Rombom puts it this way:  “We offer a job guarantee. Within 6 months if you don’t get a job, you get your money back,” she said of the Flatiron School, adding that anyone can even make suggested changes to its syllabus on Github. It claims more openness and transparency to its data and curriculum while reportedly keeping the quality of its immersive teaching up to par.

Friedman thinks it’s crucial for government to see the data and regulate bootcamps as it will also help add consumer protection.

Eggleston offers some perspective on the success of bootcamps and how it has come a long way. From its “cease and desist” years, she has seen how government has flipped the switch. It funds and finds scholarships to deserving students now, emboldened by how established bootcamps have over 90 percent placement rates, on account of how immersive learning has proven to be effective.

As the employer of developers for AT&T, Shorenstein admits to hiring developers from development bootcamps, even funding non-profit programming bootcamps like Girls Who Code. “We’re looking for breadth of experience, more than school credentials.”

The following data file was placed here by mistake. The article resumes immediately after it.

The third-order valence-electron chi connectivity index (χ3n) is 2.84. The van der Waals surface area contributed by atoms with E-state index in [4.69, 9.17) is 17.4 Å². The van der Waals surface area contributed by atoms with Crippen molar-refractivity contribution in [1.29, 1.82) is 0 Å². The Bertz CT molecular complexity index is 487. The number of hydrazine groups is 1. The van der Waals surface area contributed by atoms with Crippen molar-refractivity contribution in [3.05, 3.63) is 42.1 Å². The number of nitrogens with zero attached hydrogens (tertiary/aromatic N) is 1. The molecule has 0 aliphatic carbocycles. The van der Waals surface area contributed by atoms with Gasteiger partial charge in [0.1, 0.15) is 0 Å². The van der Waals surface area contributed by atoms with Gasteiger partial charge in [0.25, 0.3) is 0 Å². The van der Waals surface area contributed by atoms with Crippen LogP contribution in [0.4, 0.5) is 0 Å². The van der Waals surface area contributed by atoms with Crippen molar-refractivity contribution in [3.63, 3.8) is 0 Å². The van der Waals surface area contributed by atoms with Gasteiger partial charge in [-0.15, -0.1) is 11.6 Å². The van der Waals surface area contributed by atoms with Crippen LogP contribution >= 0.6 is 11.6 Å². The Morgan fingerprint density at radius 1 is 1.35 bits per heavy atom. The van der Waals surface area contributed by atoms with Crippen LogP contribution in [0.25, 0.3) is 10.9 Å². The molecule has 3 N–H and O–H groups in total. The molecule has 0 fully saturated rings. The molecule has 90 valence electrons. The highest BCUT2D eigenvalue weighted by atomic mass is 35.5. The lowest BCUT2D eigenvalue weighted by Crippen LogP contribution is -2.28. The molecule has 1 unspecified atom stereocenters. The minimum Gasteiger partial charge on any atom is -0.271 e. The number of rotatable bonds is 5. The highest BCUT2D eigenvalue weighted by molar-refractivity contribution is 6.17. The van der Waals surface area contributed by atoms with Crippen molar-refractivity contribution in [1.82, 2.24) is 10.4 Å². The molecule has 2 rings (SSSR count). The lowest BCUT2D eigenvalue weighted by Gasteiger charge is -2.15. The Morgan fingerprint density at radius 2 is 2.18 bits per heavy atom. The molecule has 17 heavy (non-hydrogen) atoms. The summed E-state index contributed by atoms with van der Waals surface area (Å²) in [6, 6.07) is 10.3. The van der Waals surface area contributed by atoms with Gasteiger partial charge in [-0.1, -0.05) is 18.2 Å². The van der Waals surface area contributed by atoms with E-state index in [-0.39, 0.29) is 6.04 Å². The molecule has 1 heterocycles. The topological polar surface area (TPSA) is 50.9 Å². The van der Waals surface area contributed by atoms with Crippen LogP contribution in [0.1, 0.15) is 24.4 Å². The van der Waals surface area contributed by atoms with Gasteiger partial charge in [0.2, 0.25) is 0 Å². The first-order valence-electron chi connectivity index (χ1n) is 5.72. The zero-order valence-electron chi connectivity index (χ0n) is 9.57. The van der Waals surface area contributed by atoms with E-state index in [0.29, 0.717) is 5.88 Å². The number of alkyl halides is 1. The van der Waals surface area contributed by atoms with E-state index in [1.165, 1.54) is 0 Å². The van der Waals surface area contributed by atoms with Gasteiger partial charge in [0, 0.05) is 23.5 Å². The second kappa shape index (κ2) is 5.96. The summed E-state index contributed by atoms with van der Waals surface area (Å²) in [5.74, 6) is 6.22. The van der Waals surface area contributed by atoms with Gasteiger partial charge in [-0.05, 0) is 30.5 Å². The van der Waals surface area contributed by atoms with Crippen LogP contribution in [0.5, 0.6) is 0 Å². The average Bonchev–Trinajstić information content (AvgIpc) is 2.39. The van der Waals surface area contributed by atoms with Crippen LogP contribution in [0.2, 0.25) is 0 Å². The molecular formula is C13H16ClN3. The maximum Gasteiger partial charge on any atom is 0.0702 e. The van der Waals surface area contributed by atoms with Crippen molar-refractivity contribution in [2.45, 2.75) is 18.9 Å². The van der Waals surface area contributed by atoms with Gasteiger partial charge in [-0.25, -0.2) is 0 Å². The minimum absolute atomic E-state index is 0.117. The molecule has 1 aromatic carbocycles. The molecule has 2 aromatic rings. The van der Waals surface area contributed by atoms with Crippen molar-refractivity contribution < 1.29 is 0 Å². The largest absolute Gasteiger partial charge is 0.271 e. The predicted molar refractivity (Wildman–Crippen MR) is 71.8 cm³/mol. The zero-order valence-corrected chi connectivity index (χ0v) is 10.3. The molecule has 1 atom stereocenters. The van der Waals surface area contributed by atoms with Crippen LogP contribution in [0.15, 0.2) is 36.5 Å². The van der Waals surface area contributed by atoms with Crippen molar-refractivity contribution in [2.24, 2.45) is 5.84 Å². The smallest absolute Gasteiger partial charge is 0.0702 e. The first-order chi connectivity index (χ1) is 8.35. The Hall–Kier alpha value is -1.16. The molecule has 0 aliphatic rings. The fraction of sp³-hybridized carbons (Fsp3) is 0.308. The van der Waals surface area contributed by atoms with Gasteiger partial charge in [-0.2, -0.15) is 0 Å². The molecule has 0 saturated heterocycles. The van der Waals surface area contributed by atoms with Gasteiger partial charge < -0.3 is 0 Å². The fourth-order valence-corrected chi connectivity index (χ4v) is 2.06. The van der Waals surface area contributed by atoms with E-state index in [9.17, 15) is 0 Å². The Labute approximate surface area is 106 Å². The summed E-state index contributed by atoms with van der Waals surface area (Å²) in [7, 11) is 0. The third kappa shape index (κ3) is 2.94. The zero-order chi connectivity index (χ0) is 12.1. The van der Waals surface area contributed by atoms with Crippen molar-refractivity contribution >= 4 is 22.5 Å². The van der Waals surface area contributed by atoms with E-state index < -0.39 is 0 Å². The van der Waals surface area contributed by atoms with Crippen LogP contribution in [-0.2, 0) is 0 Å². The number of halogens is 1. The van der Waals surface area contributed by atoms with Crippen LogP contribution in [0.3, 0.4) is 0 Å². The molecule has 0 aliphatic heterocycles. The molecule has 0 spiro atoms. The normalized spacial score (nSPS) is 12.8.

For those with only experience and no college degree, she discourages new developers from bootcamps in applying on their online portal. “We suggest going to hiring or networking events,” she said, adding how current employees are also retrained.

In 2015, a total of 16,000 students graduated from bootcamps in US and Canada In 2015. The entry level salary is $70,000, with some getting a $15,000 to $20,000 bump in salary in their second year.

TripExpert opens API to developers

NEW YORK–Last March 9, TripExpert, Pass the Plate LLC, Criteek and TenViz presented at the NY Tech Breakfast at Microsoft in Times Square.